The detective said Martin, after noticing he was being followed, appeared from behind a building in the gated community, approached Zimmerman and demanded: "What's your problem, homie?" Martin recalled in an interview with Washington Post reporters and editors.
When Zimmerman replied that he didn't have a problem, the detective told Tracy Martin, his son replied: "You do now" and proceeded to attack him.
"That was bull," Tracy Martin said. "No way. At that point, I knew there was something terribly wrong."
One of the lead investigators on the case also doubts Zimmerman's version of events and wanted to charge him that night with manslaughter. Chris Serino was over-ruled by the Florida attorney's office.
Richard Kurtz, the funeral director who prepared Martin's body, has also weighed in, saying there were no signs of injuries on the boy's hands that might have suggested he'd punched someone.
"The only thing that I was able to see was the gunshot wound," Kurtz said. "I could not see evidence like he had been punching somebody as the news media say he was punching .... It just did not add up to me."
A 911 call made by Zimmerman that night has also done little to bolster his story. The dispatcher is heard telling him not to follow Trayvon, but he ignores the instruction. Martin, meantime, was on his cellphone with his girlfriend, telling her someone was following him and that he was frightened.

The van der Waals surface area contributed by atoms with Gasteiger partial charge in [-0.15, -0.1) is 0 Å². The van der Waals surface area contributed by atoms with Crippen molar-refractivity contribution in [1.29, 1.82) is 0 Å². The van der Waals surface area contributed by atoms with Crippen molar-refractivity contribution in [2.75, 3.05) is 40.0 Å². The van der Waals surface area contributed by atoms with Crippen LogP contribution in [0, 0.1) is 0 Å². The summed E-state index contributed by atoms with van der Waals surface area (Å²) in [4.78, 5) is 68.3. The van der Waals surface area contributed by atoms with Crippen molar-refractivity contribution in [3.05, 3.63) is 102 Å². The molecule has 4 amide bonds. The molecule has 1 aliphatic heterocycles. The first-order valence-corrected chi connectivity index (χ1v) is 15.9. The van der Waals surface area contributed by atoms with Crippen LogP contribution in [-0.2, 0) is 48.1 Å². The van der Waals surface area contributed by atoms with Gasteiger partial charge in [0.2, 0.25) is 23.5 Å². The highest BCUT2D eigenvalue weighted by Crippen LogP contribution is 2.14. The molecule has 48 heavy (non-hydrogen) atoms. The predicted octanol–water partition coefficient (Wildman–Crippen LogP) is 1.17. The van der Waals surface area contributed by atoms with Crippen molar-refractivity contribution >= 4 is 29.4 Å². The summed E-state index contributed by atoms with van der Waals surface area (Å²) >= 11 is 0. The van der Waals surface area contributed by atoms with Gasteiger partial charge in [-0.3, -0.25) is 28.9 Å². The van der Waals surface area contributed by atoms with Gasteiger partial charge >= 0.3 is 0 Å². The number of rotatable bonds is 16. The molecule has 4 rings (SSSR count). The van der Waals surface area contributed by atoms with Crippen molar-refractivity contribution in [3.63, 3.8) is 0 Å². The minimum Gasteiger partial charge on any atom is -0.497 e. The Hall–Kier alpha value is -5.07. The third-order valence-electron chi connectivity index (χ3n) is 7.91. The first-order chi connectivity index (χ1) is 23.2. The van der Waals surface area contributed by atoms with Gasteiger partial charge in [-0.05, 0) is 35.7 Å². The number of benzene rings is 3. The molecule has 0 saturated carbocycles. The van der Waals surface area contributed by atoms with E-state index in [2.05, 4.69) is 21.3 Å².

Zimmerman can be heard running after Martin on the tape, telling the dispatcher at one point in short breaths: "These ...(expletive), they always get away."
In recent days, details have emerged about Martin being suspended from school three times, including for having a baggie with marijuana remnants in this backpack.
But Zimmerman's past brushes with the law were arguably more serious. He was charged in 2005 with resisting arrest with violence and battery of a law enforcement officer, and his ex-fiancee also successfully filed for a domestic violence restraining order against him.
Neighbours have also complained that he had a habit of targeting young black boys in his neighbourhood watch duties.